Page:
Forecasters watching systems in Gulf, Atlantic during summer heat wave

·2 min read

Forecasters are keeping an eye on two systems — a tropical wave in the Atlantic an area of low pressure in the Gulf of Mexico — that could each strengthen in the coming days.

The wave in the Atlantic has a 60% chance for development over the next five days, according to the National Hurricane Center.

“Cloudiness and showers have become a little more concentrated near a tropical wave located over the central tropical Atlantic Ocean,” the NHC said its 7 a.m. forecast on Saturday. “Environmental conditions appear conducive for development of this system over the next few days, and a tropical depression could form during the early to middle part of next week.”

The system is expected to move westward at 15 to 20 mph over the Atlantic and move into the Caribbean Sea by Wednesday.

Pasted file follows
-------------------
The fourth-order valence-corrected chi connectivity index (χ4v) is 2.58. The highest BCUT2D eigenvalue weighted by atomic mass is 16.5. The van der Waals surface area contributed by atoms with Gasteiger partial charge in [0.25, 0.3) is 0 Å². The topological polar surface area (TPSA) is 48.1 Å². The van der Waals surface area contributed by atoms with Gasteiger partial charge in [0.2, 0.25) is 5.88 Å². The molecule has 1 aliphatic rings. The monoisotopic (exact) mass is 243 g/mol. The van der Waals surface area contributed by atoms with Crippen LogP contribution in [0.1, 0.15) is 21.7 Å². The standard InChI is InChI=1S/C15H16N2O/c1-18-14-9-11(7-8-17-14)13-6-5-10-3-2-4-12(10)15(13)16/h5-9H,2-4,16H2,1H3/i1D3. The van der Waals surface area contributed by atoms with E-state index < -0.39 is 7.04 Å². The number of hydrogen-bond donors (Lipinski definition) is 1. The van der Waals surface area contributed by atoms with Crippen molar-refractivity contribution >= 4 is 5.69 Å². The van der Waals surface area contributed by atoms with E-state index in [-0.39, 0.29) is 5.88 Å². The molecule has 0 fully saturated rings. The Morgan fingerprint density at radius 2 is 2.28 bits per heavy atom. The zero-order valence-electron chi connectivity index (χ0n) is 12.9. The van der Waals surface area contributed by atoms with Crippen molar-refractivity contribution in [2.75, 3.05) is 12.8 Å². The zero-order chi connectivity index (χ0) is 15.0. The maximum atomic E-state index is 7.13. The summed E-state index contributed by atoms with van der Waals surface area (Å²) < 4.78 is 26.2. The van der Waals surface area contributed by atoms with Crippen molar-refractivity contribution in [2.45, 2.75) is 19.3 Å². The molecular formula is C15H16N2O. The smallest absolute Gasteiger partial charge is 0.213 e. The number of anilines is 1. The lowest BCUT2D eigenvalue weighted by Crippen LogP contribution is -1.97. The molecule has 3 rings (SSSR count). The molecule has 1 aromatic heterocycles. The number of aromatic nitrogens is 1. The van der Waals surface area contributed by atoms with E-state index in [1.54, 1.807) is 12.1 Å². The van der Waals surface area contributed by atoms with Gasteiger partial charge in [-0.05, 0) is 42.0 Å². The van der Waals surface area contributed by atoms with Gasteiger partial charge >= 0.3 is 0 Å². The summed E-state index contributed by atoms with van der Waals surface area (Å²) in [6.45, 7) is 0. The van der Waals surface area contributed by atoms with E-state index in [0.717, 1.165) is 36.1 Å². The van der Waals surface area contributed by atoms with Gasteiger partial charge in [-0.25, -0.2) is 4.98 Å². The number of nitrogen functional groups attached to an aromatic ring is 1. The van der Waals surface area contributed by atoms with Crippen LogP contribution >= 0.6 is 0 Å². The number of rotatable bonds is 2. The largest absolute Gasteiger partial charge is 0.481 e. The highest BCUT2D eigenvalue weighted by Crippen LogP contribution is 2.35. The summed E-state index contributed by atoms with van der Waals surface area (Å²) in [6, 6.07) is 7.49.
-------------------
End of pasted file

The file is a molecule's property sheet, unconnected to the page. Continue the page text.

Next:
The low pressure system in the Gulf has a 20% for development over the next five days.

“Any development of this system would likely be slow to occur as it drifts westward toward the northwestern Gulf of Mexico,” the NHC said.

Weather Channel meteorologist Scott Pilié said the system can “be sneaky” due to their small size that can allow them to develop in warm water temperatures and low wind shear.

“This could bring beneficial rainfall to sections of Texas & Louisiana, but we will need to be watched for a flash flood risk,” Pilié said on Facebook.

Weather forecasters are keeping an eye on two systems, an area of low pressure in the Gulf of Mexico and a tropical wave in the Atlantic.
Weather forecasters are keeping an eye on two systems, an area of low pressure in the Gulf of Mexico and a tropical wave in the Atlantic.

The Mississippi Coast and much of the South have been dealing with record-breaking hot temperatures this week during a summer heat wave.

A heat advisory is in effect Saturday for Hancock, Harrison and Jackson counties — including the cities of Biloxi, Gulfport, Ocean Springs and Bay St. Louis. New Orleans and Baton Rouge are also included in the advisory.

Heat indices are expected to be between 108 and 112 degrees in Louisiana and South Mississippi, the National Weather Service said.